Pandemic Influenza Vaccine Was Very Effective, Pregnant Women Should Get Flu Shot During Pregnancy
Question: I am six-months-pregnant. I am debating whether I should get the flu shot or not. Last year, our whole family lined up for hours to get the pandemic flu vaccine. We didnʼt get sick, but we heard that the government over-rated the danger of the pandemic, and those that profited were the manufacturers of flu vaccine. We have two young boys and they both have asthma. I know they probably should get the flu shot, but I am not as certain about myself. I am nervous about getting a vaccine while I am pregnant. I am always careful with what I eat and drink, and I am worried that getting the vaccine may harm my baby.
The short answer for your question is yes, you should receive the flu shot because it can protect you and your baby. Let me explain to you in greater detail here.
In 2009, the World Health Organization declared the H1N1 influenza pandemic because the virus was spreading rapidly around the world, and many died or suffered severe influenza infection. As a result, much resource was mobilized around the world, including Canada, to combat the infection and to prevent the spread of H1N1 influenza virus.
Tamiflu, a medicine that is effective against many strains of influenza A virus, was widely distributed to all health regions across the country. Many patients who developed influenza-like illness were tested and given this medicine. Although the pandemic was not as wide-spread as originally feared, some did become very sick or died as a result of H1N1 infection. Fortunately, most who got the infection improved very quickly once they started taking Tamiflu.
However, I want to point out a number of measures that likely prevented the spread of H1N1 in Canada. As you know, many Canadians lined up for hours to receive this pandemic H1N1 vaccine in schools, in malls, as well as in medical clinics. Many schools would not allow students to attend unless they have received the vaccine. Furthermore, schools also encouraged students to use hand-sanitizers and effective hand-washing. Students also learned to cough into their elbows instead of into their hands. Those who were sick were encouraged to stay home.
Many of these same measures were used in workplaces across the country. Employees were encouraged to stay home when they were sick. When they visited specially-staffed health clinics set up for the pandemic, they were screened rapidly, some were tested, and all were treated with Tamiflu. Tamiflu stopped the growth of influenza virus in those infected, therefore, reduced the spread of H1N1 to others, and helped them recover faster from the infection.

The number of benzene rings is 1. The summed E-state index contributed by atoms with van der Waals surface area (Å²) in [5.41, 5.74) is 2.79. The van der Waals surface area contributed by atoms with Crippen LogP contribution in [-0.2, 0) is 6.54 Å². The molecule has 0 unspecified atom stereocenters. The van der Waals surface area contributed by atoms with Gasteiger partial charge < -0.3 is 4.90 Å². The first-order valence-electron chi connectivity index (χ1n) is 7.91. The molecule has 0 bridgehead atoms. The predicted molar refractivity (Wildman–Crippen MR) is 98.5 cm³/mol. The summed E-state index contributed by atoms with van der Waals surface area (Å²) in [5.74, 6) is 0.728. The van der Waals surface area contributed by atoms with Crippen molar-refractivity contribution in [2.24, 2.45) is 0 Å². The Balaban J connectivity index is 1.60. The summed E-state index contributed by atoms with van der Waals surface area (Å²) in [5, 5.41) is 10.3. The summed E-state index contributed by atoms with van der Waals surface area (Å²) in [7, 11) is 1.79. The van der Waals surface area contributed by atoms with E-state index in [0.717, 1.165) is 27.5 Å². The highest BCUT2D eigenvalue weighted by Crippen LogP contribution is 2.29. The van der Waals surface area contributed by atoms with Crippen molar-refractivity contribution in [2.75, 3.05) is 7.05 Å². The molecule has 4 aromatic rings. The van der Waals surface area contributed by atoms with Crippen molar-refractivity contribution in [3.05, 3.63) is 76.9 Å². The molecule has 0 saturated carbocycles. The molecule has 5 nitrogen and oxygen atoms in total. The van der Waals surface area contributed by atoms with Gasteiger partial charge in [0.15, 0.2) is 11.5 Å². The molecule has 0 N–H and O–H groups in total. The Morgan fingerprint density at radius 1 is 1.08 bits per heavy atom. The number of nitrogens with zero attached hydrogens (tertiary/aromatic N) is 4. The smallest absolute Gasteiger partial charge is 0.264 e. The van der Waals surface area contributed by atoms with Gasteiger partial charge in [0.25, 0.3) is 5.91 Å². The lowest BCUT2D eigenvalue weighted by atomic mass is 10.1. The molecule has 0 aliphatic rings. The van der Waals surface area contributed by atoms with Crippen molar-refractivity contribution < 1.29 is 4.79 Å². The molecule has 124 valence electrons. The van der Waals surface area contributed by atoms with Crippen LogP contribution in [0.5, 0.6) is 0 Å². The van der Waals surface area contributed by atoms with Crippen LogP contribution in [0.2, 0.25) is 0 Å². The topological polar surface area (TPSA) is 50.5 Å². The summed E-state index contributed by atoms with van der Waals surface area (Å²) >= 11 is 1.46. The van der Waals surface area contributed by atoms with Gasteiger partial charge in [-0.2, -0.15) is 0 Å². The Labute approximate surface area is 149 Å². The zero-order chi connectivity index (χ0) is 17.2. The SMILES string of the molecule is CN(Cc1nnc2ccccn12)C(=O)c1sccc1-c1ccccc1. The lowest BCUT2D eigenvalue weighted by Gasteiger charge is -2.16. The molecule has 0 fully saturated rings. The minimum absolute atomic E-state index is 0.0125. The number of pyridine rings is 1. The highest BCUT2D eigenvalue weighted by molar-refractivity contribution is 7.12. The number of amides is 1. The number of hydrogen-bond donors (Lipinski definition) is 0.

The widespread use of H1N1 vaccine also prevented many from getting infected in the first place. The success of all these measures has prevented not only the predicted pandemic from happening in Canada, but also the spread of other strains of influenza virus, as well as other viruses that normally attack the respiratory tract. Essentially, we had a better winter last year, thanks to the effort of everyone involved, including you and your family.
Unfortunately, our society has become too critical and judgmental. If we had a severe pandemic, many will call for inquiries to find out who didnʼt do their job properly. When the pandemic did not materialize, then some would call it fear-mongering, and accused vaccine-manufacturers of profiteering. The truth is that many around the world did get very sick, and a lot of them died, from H1N1 infection. Try to tell these families that H1N1 infection was not that big a deal.
What you should know is this: H1N1 is still circulating especially in South America, Southeast Asia, as well as Australia and New Zealand. It accounts for 10-20 percent of influenza cases in these countries in the last few months. The majority of influenza infections are caused by another strain called H3N2, while some are due to influenza B viruses.
This yearʼs influenza vaccine consists of three strains of influenza: H1N1 (similar to the pandemic strain), H3N2 (similar to the one most active around the world this year), as well as an influenza B strain. Judging from what has been circulating in other countries, this yearʼs vaccine seems to be well-chosen, and should protect most Canadians from getting infected with influenza.
You should get the flu shot because pregnant women are more susceptible to serious influenza infection than non-pregnant women. Pregnancy does affect a womanʼs immunity to infections. More importantly, you will develop immunity to influenza and pass on the immunity to your baby before he is born. During the first six months of life, babies are most susceptible to serious influenza infection, and this is the same time when they cannot receive the flu shot because they cannot respond to the vaccine. By getting the vaccine yourself during pregnancy, you not only protect yourself, but you also protect your child after he is born. The benefit is much greater than you thought.
Influenza vaccine is very safe even during pregnancy. That is why Health Canada strongly recommends flu shot for pregnant women. Those who have chronic diseases as well as conditions that affect their immune system should also receive the vaccine. Anyone looking after them, including all health care workers, should be vaccinated. Seniors, of course, should get the flu shot annually.
I hope you are more convinced, after reading this column, that you and your family should receive the flu shot.